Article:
Social media not always taken into consideration during immigration background checks
After the San Bernardino, Calif., shootings by husband and wife Syed Rizwan Farook and Tashfeen Malik, it was discovered that Malik had posted to her Facebook page several years prior that she supported violent jihad activities, and that she wanted to participate in them. Those posts were not reviewed when she entered the U.S. with a K-1 visa. In order to get the K-1 visa, Malik underwent two background checks: the first ensured she was not implicated in any national security or U.S. law enforcement databases, and next she was fingerprinted. Both of those screenings came back clean. Malik also had to pass additional background checks and be interviewed on two separate occasions in order to get her green card. The Department of Homeland Security does not currently have a plan to deal with social media background checks in the immigration process, but would like to introduce them in visa reviews in the future. The Department is debating a plan to make that happen in the hopes that attacks such as the one in San Bernardino may be prevented. Immigration officials are reviewing the other K-1 visas that have been issued in the past few years (about 90,000 visas in total).]]>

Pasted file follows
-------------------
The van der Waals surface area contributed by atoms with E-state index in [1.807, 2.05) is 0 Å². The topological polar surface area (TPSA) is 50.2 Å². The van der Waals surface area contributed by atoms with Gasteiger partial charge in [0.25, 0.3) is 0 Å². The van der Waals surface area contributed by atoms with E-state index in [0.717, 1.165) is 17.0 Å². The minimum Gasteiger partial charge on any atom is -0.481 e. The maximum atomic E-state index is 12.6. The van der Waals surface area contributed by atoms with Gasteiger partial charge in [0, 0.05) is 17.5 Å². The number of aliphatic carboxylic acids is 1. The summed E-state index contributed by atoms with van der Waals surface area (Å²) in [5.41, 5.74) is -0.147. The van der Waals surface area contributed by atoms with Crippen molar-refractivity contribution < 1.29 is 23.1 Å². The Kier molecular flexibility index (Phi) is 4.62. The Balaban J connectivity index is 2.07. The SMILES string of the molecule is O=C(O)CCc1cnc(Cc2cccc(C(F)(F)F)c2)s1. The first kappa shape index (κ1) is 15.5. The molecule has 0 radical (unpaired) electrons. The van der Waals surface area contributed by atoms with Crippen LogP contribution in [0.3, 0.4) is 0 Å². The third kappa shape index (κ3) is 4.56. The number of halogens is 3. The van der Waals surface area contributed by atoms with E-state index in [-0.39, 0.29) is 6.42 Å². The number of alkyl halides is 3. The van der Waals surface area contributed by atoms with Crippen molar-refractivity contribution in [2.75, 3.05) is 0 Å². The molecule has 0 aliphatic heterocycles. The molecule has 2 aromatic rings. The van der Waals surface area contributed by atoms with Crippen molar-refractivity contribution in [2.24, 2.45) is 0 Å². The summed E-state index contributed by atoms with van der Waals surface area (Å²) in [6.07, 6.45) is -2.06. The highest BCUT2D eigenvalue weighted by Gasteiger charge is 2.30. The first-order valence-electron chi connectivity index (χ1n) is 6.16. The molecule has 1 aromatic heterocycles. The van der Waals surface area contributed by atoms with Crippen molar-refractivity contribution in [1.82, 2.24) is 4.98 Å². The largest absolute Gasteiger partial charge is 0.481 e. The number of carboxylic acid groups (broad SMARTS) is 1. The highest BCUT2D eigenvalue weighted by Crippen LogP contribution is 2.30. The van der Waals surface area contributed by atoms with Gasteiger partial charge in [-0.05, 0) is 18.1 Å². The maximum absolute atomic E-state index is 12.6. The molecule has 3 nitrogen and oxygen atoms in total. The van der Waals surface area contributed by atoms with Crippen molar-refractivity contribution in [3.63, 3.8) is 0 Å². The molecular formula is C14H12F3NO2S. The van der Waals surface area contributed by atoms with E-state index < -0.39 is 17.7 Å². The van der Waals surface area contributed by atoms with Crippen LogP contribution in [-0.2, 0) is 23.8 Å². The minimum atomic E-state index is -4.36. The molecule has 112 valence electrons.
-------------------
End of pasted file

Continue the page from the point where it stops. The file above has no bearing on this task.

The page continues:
You May Also Like
Check out these additional posts from Mind Your Business.
Quality and Precise Results, On Time!
Let us know about your screening needs to get a custom quote. We work with businesses big and small as well as the government. Which means we have a package of solutions for your organization as well.